It all began back in 2005, when the Neighborhood Alliance’s Bonnie Mager (before she was commissioner) made a public-record request of a seating chart, one that implied that Commissioner Phil Harris’s son Steve had been saved a position before he was hired. It was a simple accusation of nepotism. It exploded into a series of court cases – questioning how thoroughly Spokane County had to search for public records and how long they had to save hard drives – that climbed all the way to the state Supreme Court.
Spokane County lost, big time.
“The Supreme Court, well, they pretty much lambasted the county,” county risk manager Steve Bartel says. With a Lincoln County court poised to assess an unpredictable total of penalties and attorney fees, the county made the choice to settle.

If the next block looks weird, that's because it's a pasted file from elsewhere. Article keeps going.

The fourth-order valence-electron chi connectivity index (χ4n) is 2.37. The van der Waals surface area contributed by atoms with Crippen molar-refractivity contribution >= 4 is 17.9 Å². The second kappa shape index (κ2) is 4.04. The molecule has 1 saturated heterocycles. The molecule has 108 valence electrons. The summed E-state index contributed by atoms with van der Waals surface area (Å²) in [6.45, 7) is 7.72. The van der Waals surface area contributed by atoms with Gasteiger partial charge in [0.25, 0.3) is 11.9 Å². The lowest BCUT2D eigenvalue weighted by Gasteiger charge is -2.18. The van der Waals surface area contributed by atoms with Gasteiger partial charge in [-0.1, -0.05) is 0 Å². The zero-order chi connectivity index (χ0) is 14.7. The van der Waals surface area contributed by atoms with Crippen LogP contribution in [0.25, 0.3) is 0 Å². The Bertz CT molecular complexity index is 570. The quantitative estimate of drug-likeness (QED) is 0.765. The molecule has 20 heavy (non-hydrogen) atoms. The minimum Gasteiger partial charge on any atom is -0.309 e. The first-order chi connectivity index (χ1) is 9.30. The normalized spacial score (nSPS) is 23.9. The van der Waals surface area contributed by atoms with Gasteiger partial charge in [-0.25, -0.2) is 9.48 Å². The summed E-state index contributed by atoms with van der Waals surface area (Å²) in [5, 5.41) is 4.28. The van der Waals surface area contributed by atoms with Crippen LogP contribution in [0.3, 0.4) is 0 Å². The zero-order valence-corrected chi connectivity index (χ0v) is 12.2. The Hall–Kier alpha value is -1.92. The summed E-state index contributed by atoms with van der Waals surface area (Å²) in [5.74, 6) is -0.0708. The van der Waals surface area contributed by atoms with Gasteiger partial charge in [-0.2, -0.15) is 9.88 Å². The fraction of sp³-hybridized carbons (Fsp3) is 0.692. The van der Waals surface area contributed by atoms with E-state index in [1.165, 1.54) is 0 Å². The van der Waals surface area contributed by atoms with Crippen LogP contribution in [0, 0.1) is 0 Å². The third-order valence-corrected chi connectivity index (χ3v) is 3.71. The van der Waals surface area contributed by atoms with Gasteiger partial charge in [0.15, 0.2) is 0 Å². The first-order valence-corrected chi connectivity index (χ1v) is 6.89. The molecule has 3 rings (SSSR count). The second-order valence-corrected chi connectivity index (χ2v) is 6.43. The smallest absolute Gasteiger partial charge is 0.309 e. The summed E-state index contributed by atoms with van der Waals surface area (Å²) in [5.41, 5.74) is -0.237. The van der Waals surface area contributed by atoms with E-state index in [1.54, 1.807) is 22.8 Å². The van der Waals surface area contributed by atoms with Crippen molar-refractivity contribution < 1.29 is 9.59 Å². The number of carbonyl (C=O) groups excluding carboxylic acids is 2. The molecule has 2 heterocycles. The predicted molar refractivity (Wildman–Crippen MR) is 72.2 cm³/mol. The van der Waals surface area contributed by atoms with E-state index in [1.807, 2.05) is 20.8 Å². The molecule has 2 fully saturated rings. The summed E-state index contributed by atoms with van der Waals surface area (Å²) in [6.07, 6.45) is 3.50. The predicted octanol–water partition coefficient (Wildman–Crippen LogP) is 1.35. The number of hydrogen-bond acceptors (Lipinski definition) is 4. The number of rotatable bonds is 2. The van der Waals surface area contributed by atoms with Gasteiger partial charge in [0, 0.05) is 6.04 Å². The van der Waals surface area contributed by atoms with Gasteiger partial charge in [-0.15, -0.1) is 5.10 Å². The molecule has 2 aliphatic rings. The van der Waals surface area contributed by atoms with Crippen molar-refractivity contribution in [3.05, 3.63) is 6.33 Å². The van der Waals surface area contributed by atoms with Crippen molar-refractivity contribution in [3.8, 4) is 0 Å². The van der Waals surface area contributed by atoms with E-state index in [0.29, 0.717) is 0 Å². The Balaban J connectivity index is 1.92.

Back in September, the Spokesman-Review estimated the penalty could be more than $100,000. They settled for four times that.
“I’ve been told by [public-records lawyer] Greg Overstreet it’s the third largest [records settlement or judgment] in history,”says Breean Beggs, attorney on the case. It was 2,385 days from the record request to mediation, Beggs says. The daily fees begin to add up to a lot of liability.
Why did Spokane County settle for such high a cost? Bartel explains that the
cost of fighting the case could have been much worse.
“We had an estimate of about a minimum of $650,000,” Bartel says. Fortunately, Bartel explains, the county won’t have to pay the full cost of the case. They’re insured through a shared risk pool with other counties and only have to pay a $250,000 deductible. The county had already earmarked $250,000 of risk-management funds for precisely that purpose.